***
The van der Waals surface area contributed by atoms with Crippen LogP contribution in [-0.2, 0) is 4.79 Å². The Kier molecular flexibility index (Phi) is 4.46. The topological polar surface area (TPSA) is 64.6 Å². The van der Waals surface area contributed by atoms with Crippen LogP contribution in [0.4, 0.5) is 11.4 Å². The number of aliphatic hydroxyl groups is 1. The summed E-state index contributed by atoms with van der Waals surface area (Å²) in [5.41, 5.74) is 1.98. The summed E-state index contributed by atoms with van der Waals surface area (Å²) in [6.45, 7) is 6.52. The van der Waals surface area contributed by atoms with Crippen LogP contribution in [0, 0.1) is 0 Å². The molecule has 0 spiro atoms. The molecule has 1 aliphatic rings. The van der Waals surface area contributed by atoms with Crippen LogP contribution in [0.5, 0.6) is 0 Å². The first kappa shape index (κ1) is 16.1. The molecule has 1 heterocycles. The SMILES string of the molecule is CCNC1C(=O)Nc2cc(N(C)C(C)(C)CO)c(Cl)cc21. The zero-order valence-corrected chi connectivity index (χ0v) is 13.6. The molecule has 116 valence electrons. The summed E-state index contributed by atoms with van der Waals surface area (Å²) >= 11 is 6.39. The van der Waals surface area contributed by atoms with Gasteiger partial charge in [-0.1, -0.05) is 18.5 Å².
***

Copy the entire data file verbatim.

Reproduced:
The van der Waals surface area contributed by atoms with Crippen LogP contribution in [-0.2, 0) is 4.79 Å². The Kier molecular flexibility index (Phi) is 4.46. The topological polar surface area (TPSA) is 64.6 Å². The van der Waals surface area contributed by atoms with Crippen LogP contribution in [0.4, 0.5) is 11.4 Å². The number of aliphatic hydroxyl groups is 1. The summed E-state index contributed by atoms with van der Waals surface area (Å²) in [5.41, 5.74) is 1.98. The summed E-state index contributed by atoms with van der Waals surface area (Å²) in [6.45, 7) is 6.52. The van der Waals surface area contributed by atoms with Crippen LogP contribution in [0, 0.1) is 0 Å². The molecule has 0 spiro atoms. The molecule has 1 aliphatic rings. The van der Waals surface area contributed by atoms with Crippen LogP contribution in [0.5, 0.6) is 0 Å². The first kappa shape index (κ1) is 16.1. The molecule has 1 heterocycles. The SMILES string of the molecule is CCNC1C(=O)Nc2cc(N(C)C(C)(C)CO)c(Cl)cc21. The zero-order valence-corrected chi connectivity index (χ0v) is 13.6. The molecule has 116 valence electrons. The summed E-state index contributed by atoms with van der Waals surface area (Å²) >= 11 is 6.39. The van der Waals surface area contributed by atoms with Gasteiger partial charge in [-0.1, -0.05) is 18.5 Å².